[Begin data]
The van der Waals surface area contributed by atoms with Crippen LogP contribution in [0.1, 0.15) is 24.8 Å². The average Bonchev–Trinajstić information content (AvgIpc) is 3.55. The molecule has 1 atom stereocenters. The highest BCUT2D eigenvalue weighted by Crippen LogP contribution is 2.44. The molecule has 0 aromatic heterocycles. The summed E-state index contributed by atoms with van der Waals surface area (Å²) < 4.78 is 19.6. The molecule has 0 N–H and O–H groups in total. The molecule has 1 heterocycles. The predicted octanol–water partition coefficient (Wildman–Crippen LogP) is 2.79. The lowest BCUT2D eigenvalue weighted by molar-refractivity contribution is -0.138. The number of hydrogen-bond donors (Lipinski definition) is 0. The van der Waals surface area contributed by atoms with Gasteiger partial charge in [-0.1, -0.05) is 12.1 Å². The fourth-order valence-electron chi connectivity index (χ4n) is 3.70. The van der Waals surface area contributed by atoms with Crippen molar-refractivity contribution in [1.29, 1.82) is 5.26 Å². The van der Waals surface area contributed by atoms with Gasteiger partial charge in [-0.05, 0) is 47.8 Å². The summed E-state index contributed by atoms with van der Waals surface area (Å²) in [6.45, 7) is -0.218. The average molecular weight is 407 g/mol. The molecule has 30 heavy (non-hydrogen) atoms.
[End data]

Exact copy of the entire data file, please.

The van der Waals surface area contributed by atoms with Crippen LogP contribution in [0.1, 0.15) is 24.8 Å². The average Bonchev–Trinajstić information content (AvgIpc) is 3.55. The molecule has 1 atom stereocenters. The highest BCUT2D eigenvalue weighted by Crippen LogP contribution is 2.44. The molecule has 0 aromatic heterocycles. The summed E-state index contributed by atoms with van der Waals surface area (Å²) < 4.78 is 19.6. The molecule has 0 N–H and O–H groups in total. The molecule has 1 heterocycles. The predicted octanol–water partition coefficient (Wildman–Crippen LogP) is 2.79. The lowest BCUT2D eigenvalue weighted by molar-refractivity contribution is -0.138. The number of hydrogen-bond donors (Lipinski definition) is 0. The van der Waals surface area contributed by atoms with Gasteiger partial charge in [-0.1, -0.05) is 12.1 Å². The fourth-order valence-electron chi connectivity index (χ4n) is 3.70. The van der Waals surface area contributed by atoms with Crippen molar-refractivity contribution in [1.29, 1.82) is 5.26 Å². The van der Waals surface area contributed by atoms with Gasteiger partial charge in [-0.05, 0) is 47.8 Å². The summed E-state index contributed by atoms with van der Waals surface area (Å²) in [6.45, 7) is -0.218. The average molecular weight is 407 g/mol. The molecule has 30 heavy (non-hydrogen) atoms.